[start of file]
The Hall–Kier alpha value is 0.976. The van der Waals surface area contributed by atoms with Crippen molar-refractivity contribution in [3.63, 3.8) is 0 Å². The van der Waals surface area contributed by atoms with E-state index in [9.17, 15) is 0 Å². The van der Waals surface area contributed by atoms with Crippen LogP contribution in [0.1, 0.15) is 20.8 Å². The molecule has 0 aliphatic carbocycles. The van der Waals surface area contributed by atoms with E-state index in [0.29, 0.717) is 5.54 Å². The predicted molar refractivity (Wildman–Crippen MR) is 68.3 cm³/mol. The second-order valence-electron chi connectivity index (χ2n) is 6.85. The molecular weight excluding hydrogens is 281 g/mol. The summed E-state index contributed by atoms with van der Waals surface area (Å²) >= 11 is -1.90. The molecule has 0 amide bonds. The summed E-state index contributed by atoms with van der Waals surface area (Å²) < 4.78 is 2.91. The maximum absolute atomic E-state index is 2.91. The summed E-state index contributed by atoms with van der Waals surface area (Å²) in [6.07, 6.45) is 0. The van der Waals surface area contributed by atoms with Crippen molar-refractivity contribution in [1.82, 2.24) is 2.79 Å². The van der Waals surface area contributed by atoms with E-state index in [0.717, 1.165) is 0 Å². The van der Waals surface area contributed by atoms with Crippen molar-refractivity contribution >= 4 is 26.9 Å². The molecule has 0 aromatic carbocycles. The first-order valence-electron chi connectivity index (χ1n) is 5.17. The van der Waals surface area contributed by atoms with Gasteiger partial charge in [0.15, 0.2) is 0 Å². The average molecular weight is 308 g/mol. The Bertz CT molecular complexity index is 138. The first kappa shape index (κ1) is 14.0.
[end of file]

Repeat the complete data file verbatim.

The Hall–Kier alpha value is 0.976. The van der Waals surface area contributed by atoms with Crippen molar-refractivity contribution in [3.63, 3.8) is 0 Å². The van der Waals surface area contributed by atoms with E-state index in [9.17, 15) is 0 Å². The van der Waals surface area contributed by atoms with Crippen LogP contribution in [0.1, 0.15) is 20.8 Å². The molecule has 0 aliphatic carbocycles. The van der Waals surface area contributed by atoms with E-state index in [0.29, 0.717) is 5.54 Å². The predicted molar refractivity (Wildman–Crippen MR) is 68.3 cm³/mol. The second-order valence-electron chi connectivity index (χ2n) is 6.85. The molecular weight excluding hydrogens is 281 g/mol. The summed E-state index contributed by atoms with van der Waals surface area (Å²) >= 11 is -1.90. The molecule has 0 amide bonds. The summed E-state index contributed by atoms with van der Waals surface area (Å²) < 4.78 is 2.91. The maximum absolute atomic E-state index is 2.91. The summed E-state index contributed by atoms with van der Waals surface area (Å²) in [6.07, 6.45) is 0. The van der Waals surface area contributed by atoms with Crippen molar-refractivity contribution in [1.82, 2.24) is 2.79 Å². The van der Waals surface area contributed by atoms with E-state index in [0.717, 1.165) is 0 Å². The van der Waals surface area contributed by atoms with Crippen molar-refractivity contribution >= 4 is 26.9 Å². The molecule has 0 aromatic carbocycles. The first-order valence-electron chi connectivity index (χ1n) is 5.17. The van der Waals surface area contributed by atoms with Gasteiger partial charge in [0.15, 0.2) is 0 Å². The average molecular weight is 308 g/mol. The Bertz CT molecular complexity index is 138. The first kappa shape index (κ1) is 14.0.